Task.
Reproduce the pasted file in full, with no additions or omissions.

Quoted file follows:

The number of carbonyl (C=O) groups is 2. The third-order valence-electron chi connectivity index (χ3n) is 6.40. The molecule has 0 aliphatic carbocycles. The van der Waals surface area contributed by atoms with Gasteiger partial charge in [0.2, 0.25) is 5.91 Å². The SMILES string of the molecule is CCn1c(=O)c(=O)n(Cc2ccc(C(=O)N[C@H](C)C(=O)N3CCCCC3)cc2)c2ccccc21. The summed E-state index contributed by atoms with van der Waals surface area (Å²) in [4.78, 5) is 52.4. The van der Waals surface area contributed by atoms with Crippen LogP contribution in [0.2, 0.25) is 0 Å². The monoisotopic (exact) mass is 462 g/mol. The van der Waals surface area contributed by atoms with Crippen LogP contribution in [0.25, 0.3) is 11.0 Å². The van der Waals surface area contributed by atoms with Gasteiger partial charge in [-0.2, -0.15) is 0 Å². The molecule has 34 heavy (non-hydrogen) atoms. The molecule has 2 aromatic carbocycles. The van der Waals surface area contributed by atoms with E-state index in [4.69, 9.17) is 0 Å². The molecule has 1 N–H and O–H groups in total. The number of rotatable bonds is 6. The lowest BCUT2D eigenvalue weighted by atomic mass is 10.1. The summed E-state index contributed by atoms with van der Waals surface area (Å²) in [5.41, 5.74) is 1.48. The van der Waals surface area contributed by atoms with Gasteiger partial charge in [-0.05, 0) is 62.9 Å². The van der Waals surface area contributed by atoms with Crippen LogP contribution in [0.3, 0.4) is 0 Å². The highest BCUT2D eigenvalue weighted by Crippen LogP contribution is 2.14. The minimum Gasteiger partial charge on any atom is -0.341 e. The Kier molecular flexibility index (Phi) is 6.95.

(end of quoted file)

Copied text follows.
The number of carbonyl (C=O) groups is 2. The third-order valence-electron chi connectivity index (χ3n) is 6.40. The molecule has 0 aliphatic carbocycles. The van der Waals surface area contributed by atoms with Gasteiger partial charge in [0.2, 0.25) is 5.91 Å². The SMILES string of the molecule is CCn1c(=O)c(=O)n(Cc2ccc(C(=O)N[C@H](C)C(=O)N3CCCCC3)cc2)c2ccccc21. The summed E-state index contributed by atoms with van der Waals surface area (Å²) in [4.78, 5) is 52.4. The van der Waals surface area contributed by atoms with Crippen LogP contribution in [0.2, 0.25) is 0 Å². The monoisotopic (exact) mass is 462 g/mol. The van der Waals surface area contributed by atoms with Crippen LogP contribution in [0.25, 0.3) is 11.0 Å². The van der Waals surface area contributed by atoms with Gasteiger partial charge in [-0.2, -0.15) is 0 Å². The molecule has 34 heavy (non-hydrogen) atoms. The molecule has 2 aromatic carbocycles. The van der Waals surface area contributed by atoms with E-state index in [4.69, 9.17) is 0 Å². The molecule has 1 N–H and O–H groups in total. The number of rotatable bonds is 6. The lowest BCUT2D eigenvalue weighted by atomic mass is 10.1. The summed E-state index contributed by atoms with van der Waals surface area (Å²) in [5.41, 5.74) is 1.48. The van der Waals surface area contributed by atoms with Gasteiger partial charge in [-0.05, 0) is 62.9 Å². The van der Waals surface area contributed by atoms with Crippen LogP contribution in [0.3, 0.4) is 0 Å². The highest BCUT2D eigenvalue weighted by Crippen LogP contribution is 2.14. The minimum Gasteiger partial charge on any atom is -0.341 e. The Kier molecular flexibility index (Phi) is 6.95.